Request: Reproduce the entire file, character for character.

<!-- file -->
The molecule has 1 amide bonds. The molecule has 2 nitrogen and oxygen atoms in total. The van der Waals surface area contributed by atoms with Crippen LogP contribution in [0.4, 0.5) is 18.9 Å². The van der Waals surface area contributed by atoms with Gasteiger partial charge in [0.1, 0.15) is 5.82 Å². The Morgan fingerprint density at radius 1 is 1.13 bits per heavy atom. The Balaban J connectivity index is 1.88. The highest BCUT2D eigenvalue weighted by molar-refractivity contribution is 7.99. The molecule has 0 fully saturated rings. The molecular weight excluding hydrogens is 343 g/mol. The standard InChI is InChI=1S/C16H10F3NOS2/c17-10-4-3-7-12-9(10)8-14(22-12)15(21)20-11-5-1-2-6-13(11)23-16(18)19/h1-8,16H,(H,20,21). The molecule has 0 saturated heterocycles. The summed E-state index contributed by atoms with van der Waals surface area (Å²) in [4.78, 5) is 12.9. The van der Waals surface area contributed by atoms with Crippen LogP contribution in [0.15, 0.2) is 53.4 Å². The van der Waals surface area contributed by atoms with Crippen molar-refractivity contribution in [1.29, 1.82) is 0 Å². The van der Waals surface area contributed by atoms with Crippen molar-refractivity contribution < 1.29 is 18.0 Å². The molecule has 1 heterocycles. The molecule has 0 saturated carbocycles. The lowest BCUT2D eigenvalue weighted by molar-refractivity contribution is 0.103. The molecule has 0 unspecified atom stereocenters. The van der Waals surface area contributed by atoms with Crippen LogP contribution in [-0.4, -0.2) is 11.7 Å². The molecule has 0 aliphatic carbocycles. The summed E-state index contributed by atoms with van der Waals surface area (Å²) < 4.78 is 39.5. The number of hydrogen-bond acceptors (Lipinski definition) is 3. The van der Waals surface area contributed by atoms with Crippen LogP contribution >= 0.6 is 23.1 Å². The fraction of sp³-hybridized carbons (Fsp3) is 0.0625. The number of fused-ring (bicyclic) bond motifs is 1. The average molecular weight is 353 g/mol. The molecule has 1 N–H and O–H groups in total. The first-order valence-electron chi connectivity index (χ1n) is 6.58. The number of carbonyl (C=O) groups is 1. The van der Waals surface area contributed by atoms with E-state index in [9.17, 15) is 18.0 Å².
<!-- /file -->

The molecule has 1 amide bonds. The molecule has 2 nitrogen and oxygen atoms in total. The van der Waals surface area contributed by atoms with Crippen LogP contribution in [0.4, 0.5) is 18.9 Å². The van der Waals surface area contributed by atoms with Gasteiger partial charge in [0.1, 0.15) is 5.82 Å². The Morgan fingerprint density at radius 1 is 1.13 bits per heavy atom. The Balaban J connectivity index is 1.88. The highest BCUT2D eigenvalue weighted by molar-refractivity contribution is 7.99. The molecule has 0 fully saturated rings. The molecular weight excluding hydrogens is 343 g/mol. The standard InChI is InChI=1S/C16H10F3NOS2/c17-10-4-3-7-12-9(10)8-14(22-12)15(21)20-11-5-1-2-6-13(11)23-16(18)19/h1-8,16H,(H,20,21). The molecule has 0 saturated heterocycles. The summed E-state index contributed by atoms with van der Waals surface area (Å²) in [4.78, 5) is 12.9. The van der Waals surface area contributed by atoms with Crippen LogP contribution in [0.15, 0.2) is 53.4 Å². The van der Waals surface area contributed by atoms with Crippen molar-refractivity contribution in [1.29, 1.82) is 0 Å². The van der Waals surface area contributed by atoms with Crippen molar-refractivity contribution < 1.29 is 18.0 Å². The molecule has 1 heterocycles. The molecule has 0 saturated carbocycles. The lowest BCUT2D eigenvalue weighted by molar-refractivity contribution is 0.103. The molecule has 0 unspecified atom stereocenters. The van der Waals surface area contributed by atoms with Crippen LogP contribution in [-0.4, -0.2) is 11.7 Å². The molecule has 0 aliphatic carbocycles. The summed E-state index contributed by atoms with van der Waals surface area (Å²) < 4.78 is 39.5. The number of hydrogen-bond acceptors (Lipinski definition) is 3. The van der Waals surface area contributed by atoms with Crippen LogP contribution >= 0.6 is 23.1 Å². The fraction of sp³-hybridized carbons (Fsp3) is 0.0625. The number of fused-ring (bicyclic) bond motifs is 1. The average molecular weight is 353 g/mol. The molecule has 1 N–H and O–H groups in total. The first-order valence-electron chi connectivity index (χ1n) is 6.58. The number of carbonyl (C=O) groups is 1. The van der Waals surface area contributed by atoms with E-state index in [9.17, 15) is 18.0 Å².